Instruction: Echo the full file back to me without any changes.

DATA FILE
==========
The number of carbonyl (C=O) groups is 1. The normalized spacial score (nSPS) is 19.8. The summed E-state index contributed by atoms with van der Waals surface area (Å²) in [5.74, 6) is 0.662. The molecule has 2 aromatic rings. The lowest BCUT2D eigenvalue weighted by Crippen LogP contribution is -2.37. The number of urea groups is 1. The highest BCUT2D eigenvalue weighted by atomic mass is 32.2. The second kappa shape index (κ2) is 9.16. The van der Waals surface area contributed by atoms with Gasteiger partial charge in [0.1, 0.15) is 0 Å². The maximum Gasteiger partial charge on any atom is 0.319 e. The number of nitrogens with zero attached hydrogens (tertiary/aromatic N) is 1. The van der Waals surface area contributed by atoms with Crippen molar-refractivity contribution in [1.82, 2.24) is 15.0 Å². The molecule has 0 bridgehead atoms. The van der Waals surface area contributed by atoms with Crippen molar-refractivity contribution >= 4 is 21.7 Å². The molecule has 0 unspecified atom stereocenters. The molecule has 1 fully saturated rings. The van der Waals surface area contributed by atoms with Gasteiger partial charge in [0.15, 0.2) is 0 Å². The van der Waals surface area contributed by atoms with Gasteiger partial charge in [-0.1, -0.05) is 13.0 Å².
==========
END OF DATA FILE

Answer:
The number of carbonyl (C=O) groups is 1. The normalized spacial score (nSPS) is 19.8. The summed E-state index contributed by atoms with van der Waals surface area (Å²) in [5.74, 6) is 0.662. The molecule has 2 aromatic rings. The lowest BCUT2D eigenvalue weighted by Crippen LogP contribution is -2.37. The number of urea groups is 1. The highest BCUT2D eigenvalue weighted by atomic mass is 32.2. The second kappa shape index (κ2) is 9.16. The van der Waals surface area contributed by atoms with Gasteiger partial charge in [0.1, 0.15) is 0 Å². The maximum Gasteiger partial charge on any atom is 0.319 e. The number of nitrogens with zero attached hydrogens (tertiary/aromatic N) is 1. The van der Waals surface area contributed by atoms with Crippen molar-refractivity contribution in [1.82, 2.24) is 15.0 Å². The molecule has 0 bridgehead atoms. The van der Waals surface area contributed by atoms with Crippen molar-refractivity contribution >= 4 is 21.7 Å². The molecule has 0 unspecified atom stereocenters. The molecule has 1 fully saturated rings. The van der Waals surface area contributed by atoms with Gasteiger partial charge in [0.15, 0.2) is 0 Å². The van der Waals surface area contributed by atoms with Gasteiger partial charge in [-0.1, -0.05) is 13.0 Å².